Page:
Against Nature

With my Lord at White Hall, all the morning. I spoke with Mr. Coventry about my business, who promised me all the assistance I could expect. Dined with young Mr. Powell, lately come from the Sound, being amused at our great changes here, and Mr. Southerne, now Clerk to Mr. Coventry, at the Leg in King-street. Thence to the Admiralty, where I met with Mr. Turner of the Navy-office, who did look after the place of Clerk of the Acts. He was very civil to me, and I to him, and shall be so.
There came a letter from my Lady Monk to my Lord about it this evening, but he refused to come to her, but meeting in White Hall, with Sir Thomas Clarges, her brother, my Lord returned answer, that he could not desist in my business; and that he believed that General Monk would take it ill if my Lord should name the officers in his army; and therefore he desired to have the naming of one officer in the fleet.
With my Lord by coach to Mr. Crew’s, and very merry by the way, discoursing of the late changes and his good fortune.
Thence home, and then with my wife to Dorset House, to deliver a list of the names of the justices of the peace for Huntingdonshire. By coach, taking Mr. Fox part of the way with me, that was with us with the King on board the Nazeby, who I found to have married Mrs. Whittle, that lived at Mr. Geer’s so long. A very civil gentleman.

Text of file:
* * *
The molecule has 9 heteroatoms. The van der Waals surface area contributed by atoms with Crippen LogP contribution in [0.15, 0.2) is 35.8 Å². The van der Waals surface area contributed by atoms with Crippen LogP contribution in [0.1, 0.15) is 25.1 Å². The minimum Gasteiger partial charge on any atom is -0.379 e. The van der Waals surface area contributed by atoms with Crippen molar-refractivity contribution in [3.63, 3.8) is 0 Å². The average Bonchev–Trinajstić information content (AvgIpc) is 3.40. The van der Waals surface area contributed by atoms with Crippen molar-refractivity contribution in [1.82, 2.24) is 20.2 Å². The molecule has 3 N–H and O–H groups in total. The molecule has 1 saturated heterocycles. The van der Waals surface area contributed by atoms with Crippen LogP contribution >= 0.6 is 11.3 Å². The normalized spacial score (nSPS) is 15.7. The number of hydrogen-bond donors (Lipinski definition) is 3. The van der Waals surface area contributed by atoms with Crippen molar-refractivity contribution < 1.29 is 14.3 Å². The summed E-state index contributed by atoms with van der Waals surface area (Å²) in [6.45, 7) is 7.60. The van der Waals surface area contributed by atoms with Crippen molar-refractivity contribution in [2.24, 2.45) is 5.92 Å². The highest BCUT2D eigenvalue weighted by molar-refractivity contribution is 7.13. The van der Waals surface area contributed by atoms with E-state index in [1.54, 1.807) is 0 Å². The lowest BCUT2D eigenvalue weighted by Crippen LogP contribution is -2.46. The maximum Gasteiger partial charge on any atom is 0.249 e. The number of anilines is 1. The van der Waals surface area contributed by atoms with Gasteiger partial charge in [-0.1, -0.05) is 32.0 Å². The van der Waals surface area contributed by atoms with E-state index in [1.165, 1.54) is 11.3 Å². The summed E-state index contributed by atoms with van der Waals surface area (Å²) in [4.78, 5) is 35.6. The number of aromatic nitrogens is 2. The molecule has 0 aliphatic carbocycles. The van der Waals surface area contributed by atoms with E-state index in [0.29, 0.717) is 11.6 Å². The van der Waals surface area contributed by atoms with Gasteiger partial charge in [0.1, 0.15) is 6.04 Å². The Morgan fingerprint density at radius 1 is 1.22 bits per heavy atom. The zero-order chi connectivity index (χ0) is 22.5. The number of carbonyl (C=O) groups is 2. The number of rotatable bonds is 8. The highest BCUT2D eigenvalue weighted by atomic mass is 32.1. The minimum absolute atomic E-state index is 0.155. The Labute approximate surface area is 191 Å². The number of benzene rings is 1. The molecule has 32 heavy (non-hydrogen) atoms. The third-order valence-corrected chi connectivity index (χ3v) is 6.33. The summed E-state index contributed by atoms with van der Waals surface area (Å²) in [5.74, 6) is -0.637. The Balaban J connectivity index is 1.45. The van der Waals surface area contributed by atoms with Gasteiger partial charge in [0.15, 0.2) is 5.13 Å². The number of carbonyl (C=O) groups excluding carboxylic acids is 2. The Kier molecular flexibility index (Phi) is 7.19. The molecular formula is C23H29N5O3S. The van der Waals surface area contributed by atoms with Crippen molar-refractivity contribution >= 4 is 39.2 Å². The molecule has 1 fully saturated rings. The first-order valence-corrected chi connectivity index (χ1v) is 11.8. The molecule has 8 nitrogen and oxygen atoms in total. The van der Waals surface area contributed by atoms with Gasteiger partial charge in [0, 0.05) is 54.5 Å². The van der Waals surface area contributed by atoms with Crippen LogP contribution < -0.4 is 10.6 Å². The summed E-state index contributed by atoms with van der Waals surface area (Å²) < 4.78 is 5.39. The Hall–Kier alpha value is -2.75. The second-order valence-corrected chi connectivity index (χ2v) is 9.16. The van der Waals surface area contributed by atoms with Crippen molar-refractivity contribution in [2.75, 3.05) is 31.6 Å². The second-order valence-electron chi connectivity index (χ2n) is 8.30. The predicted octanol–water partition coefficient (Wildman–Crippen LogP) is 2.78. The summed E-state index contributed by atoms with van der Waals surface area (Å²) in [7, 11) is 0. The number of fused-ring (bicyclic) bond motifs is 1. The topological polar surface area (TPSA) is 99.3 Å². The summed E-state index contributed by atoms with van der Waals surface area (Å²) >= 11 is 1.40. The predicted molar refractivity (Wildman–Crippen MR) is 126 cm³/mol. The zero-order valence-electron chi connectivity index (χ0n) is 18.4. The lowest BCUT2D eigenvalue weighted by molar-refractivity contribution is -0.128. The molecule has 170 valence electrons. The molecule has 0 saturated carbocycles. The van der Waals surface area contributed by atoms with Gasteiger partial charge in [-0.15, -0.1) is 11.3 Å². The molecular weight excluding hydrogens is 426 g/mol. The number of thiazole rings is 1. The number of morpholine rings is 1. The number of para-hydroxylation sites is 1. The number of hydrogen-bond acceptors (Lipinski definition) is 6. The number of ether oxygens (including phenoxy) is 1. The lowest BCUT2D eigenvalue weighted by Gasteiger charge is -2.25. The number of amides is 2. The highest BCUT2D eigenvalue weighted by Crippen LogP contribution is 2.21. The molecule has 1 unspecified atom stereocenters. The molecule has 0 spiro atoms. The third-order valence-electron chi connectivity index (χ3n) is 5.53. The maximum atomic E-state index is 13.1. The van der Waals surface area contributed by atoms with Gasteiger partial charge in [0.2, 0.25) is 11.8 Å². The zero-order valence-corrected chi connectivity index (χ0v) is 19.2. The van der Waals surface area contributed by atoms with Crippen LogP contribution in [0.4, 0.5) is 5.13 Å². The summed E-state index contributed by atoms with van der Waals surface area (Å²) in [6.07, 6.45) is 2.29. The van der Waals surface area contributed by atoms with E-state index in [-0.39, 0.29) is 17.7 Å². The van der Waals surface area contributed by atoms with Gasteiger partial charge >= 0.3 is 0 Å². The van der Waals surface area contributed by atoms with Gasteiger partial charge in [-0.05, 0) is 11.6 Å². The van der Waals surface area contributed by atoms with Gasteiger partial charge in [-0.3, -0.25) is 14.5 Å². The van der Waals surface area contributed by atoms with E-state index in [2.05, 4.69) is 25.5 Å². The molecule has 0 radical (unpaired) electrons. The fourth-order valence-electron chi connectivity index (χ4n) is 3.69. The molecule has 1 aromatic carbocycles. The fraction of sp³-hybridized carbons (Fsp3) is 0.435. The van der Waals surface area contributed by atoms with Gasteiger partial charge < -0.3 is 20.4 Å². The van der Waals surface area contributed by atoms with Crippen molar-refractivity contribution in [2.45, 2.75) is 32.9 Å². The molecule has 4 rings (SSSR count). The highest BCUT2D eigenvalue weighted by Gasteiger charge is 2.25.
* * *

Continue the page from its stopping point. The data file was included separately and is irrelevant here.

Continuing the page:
At Dorset House I met with Mr. Kipps, my old friend, with whom the world is well changed, he being now sealbearer to the Lord Chancellor, at which my wife and I are well pleased, he being a very good natured man.
Home and late writing letters. Then to my Lord’s lodging, this being the first night of his coming to Whitehall to lie since his coming from sea.

All the assistance I could expect:
the sound of an evening,
a large desire for
my old friend, the world.
Nature is the first lie
since coming from sea.


Erasure poem derived from The Diary of Samuel Pepys, Monday 25 June 1660.

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